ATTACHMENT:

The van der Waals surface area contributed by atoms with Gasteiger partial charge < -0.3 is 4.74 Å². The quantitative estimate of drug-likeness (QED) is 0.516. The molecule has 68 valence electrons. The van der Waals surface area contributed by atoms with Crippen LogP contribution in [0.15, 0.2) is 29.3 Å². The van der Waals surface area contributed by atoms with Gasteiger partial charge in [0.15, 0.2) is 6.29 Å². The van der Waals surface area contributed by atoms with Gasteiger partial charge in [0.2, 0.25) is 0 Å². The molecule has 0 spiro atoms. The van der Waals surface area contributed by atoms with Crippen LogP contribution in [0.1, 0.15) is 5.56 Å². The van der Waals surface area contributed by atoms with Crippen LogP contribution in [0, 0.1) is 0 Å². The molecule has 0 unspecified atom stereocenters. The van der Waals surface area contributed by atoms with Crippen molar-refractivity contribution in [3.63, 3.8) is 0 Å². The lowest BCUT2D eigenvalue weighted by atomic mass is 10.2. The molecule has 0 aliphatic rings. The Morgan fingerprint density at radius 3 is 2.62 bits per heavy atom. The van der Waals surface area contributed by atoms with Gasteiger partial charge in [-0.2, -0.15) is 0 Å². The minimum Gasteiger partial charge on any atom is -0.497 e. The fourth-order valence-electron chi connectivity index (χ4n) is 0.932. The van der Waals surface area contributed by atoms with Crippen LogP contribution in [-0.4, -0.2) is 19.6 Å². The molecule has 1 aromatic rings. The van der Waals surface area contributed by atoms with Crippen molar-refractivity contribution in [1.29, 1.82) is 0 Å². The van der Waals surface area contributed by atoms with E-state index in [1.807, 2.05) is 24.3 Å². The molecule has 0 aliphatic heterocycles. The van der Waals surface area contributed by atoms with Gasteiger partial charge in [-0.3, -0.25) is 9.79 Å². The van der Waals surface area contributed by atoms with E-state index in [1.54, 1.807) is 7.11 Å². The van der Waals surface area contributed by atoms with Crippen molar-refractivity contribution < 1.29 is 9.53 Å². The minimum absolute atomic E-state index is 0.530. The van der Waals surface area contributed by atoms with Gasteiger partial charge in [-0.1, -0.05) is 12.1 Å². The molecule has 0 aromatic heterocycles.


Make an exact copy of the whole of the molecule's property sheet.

The van der Waals surface area contributed by atoms with Gasteiger partial charge < -0.3 is 4.74 Å². The quantitative estimate of drug-likeness (QED) is 0.516. The molecule has 68 valence electrons. The van der Waals surface area contributed by atoms with Crippen LogP contribution in [0.15, 0.2) is 29.3 Å². The van der Waals surface area contributed by atoms with Gasteiger partial charge in [0.15, 0.2) is 6.29 Å². The van der Waals surface area contributed by atoms with Gasteiger partial charge in [0.2, 0.25) is 0 Å². The molecule has 0 spiro atoms. The van der Waals surface area contributed by atoms with Crippen LogP contribution in [0.1, 0.15) is 5.56 Å². The van der Waals surface area contributed by atoms with Crippen LogP contribution in [0, 0.1) is 0 Å². The molecule has 0 unspecified atom stereocenters. The van der Waals surface area contributed by atoms with Crippen molar-refractivity contribution in [3.63, 3.8) is 0 Å². The lowest BCUT2D eigenvalue weighted by atomic mass is 10.2. The molecule has 0 aliphatic rings. The Morgan fingerprint density at radius 3 is 2.62 bits per heavy atom. The van der Waals surface area contributed by atoms with Gasteiger partial charge in [-0.2, -0.15) is 0 Å². The minimum Gasteiger partial charge on any atom is -0.497 e. The fourth-order valence-electron chi connectivity index (χ4n) is 0.932. The van der Waals surface area contributed by atoms with Crippen LogP contribution in [-0.4, -0.2) is 19.6 Å². The molecule has 1 aromatic rings. The van der Waals surface area contributed by atoms with Crippen molar-refractivity contribution in [1.29, 1.82) is 0 Å². The van der Waals surface area contributed by atoms with E-state index in [1.807, 2.05) is 24.3 Å². The molecule has 0 aliphatic heterocycles. The van der Waals surface area contributed by atoms with Gasteiger partial charge in [-0.3, -0.25) is 9.79 Å². The van der Waals surface area contributed by atoms with E-state index in [1.54, 1.807) is 7.11 Å². The van der Waals surface area contributed by atoms with Crippen molar-refractivity contribution < 1.29 is 9.53 Å². The minimum absolute atomic E-state index is 0.530. The van der Waals surface area contributed by atoms with Gasteiger partial charge in [-0.1, -0.05) is 12.1 Å². The molecule has 0 aromatic heterocycles.